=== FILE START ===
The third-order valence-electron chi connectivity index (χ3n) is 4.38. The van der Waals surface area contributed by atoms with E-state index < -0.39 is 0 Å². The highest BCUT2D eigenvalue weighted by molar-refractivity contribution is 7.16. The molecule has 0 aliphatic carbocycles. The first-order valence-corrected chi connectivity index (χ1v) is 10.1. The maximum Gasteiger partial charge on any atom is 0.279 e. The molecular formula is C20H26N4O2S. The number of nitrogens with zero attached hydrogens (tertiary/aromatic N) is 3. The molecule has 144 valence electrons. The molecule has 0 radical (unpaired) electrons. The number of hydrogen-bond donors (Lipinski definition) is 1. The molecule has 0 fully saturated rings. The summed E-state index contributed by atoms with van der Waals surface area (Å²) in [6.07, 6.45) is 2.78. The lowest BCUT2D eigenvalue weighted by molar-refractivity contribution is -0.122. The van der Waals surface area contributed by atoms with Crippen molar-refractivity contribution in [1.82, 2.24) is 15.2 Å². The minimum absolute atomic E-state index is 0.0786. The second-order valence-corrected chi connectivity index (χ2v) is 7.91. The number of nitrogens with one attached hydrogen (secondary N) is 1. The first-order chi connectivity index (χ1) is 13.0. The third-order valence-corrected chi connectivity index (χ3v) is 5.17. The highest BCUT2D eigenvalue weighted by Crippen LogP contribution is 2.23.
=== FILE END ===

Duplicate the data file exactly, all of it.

The third-order valence-electron chi connectivity index (χ3n) is 4.38. The van der Waals surface area contributed by atoms with E-state index < -0.39 is 0 Å². The highest BCUT2D eigenvalue weighted by molar-refractivity contribution is 7.16. The molecule has 0 aliphatic carbocycles. The first-order valence-corrected chi connectivity index (χ1v) is 10.1. The maximum Gasteiger partial charge on any atom is 0.279 e. The molecular formula is C20H26N4O2S. The number of nitrogens with zero attached hydrogens (tertiary/aromatic N) is 3. The molecule has 144 valence electrons. The molecule has 0 radical (unpaired) electrons. The number of hydrogen-bond donors (Lipinski definition) is 1. The molecule has 0 fully saturated rings. The summed E-state index contributed by atoms with van der Waals surface area (Å²) in [6.07, 6.45) is 2.78. The lowest BCUT2D eigenvalue weighted by molar-refractivity contribution is -0.122. The van der Waals surface area contributed by atoms with Crippen molar-refractivity contribution in [1.82, 2.24) is 15.2 Å². The minimum absolute atomic E-state index is 0.0786. The second-order valence-corrected chi connectivity index (χ2v) is 7.91. The number of nitrogens with one attached hydrogen (secondary N) is 1. The first-order chi connectivity index (χ1) is 13.0. The third-order valence-corrected chi connectivity index (χ3v) is 5.17. The highest BCUT2D eigenvalue weighted by Crippen LogP contribution is 2.23.